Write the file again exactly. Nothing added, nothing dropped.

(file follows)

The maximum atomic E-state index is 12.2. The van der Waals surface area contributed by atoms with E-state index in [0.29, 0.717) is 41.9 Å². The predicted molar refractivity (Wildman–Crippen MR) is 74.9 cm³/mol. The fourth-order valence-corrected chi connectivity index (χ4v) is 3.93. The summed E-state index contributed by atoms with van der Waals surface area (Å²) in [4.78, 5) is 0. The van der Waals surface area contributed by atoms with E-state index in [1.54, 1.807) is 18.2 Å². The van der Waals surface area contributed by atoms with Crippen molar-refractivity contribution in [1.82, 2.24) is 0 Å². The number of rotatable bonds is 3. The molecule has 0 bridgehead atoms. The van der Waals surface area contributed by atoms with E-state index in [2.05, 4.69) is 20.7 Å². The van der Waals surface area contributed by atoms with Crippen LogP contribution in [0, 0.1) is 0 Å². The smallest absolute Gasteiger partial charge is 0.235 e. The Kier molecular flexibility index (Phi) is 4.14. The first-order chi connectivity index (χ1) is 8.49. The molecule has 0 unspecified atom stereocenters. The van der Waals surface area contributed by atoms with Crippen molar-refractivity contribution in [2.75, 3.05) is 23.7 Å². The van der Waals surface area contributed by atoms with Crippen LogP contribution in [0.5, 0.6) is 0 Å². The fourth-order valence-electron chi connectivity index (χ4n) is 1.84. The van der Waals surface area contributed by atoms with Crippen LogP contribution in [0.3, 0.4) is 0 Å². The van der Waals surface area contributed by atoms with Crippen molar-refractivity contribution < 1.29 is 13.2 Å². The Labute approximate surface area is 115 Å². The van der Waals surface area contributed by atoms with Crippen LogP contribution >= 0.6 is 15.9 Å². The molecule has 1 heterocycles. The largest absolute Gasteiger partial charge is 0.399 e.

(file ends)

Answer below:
The maximum atomic E-state index is 12.2. The van der Waals surface area contributed by atoms with E-state index in [0.29, 0.717) is 41.9 Å². The predicted molar refractivity (Wildman–Crippen MR) is 74.9 cm³/mol. The fourth-order valence-corrected chi connectivity index (χ4v) is 3.93. The summed E-state index contributed by atoms with van der Waals surface area (Å²) in [4.78, 5) is 0. The van der Waals surface area contributed by atoms with E-state index in [1.54, 1.807) is 18.2 Å². The van der Waals surface area contributed by atoms with Crippen molar-refractivity contribution in [1.82, 2.24) is 0 Å². The number of rotatable bonds is 3. The molecule has 0 bridgehead atoms. The van der Waals surface area contributed by atoms with E-state index in [2.05, 4.69) is 20.7 Å². The van der Waals surface area contributed by atoms with Crippen LogP contribution in [0, 0.1) is 0 Å². The smallest absolute Gasteiger partial charge is 0.235 e. The Kier molecular flexibility index (Phi) is 4.14. The first-order chi connectivity index (χ1) is 8.49. The molecule has 0 unspecified atom stereocenters. The van der Waals surface area contributed by atoms with Crippen molar-refractivity contribution in [2.75, 3.05) is 23.7 Å². The van der Waals surface area contributed by atoms with Crippen LogP contribution in [0.5, 0.6) is 0 Å². The fourth-order valence-electron chi connectivity index (χ4n) is 1.84. The van der Waals surface area contributed by atoms with Crippen LogP contribution in [0.3, 0.4) is 0 Å². The van der Waals surface area contributed by atoms with Crippen molar-refractivity contribution < 1.29 is 13.2 Å². The Labute approximate surface area is 115 Å². The van der Waals surface area contributed by atoms with Crippen LogP contribution >= 0.6 is 15.9 Å². The molecule has 1 heterocycles. The largest absolute Gasteiger partial charge is 0.399 e.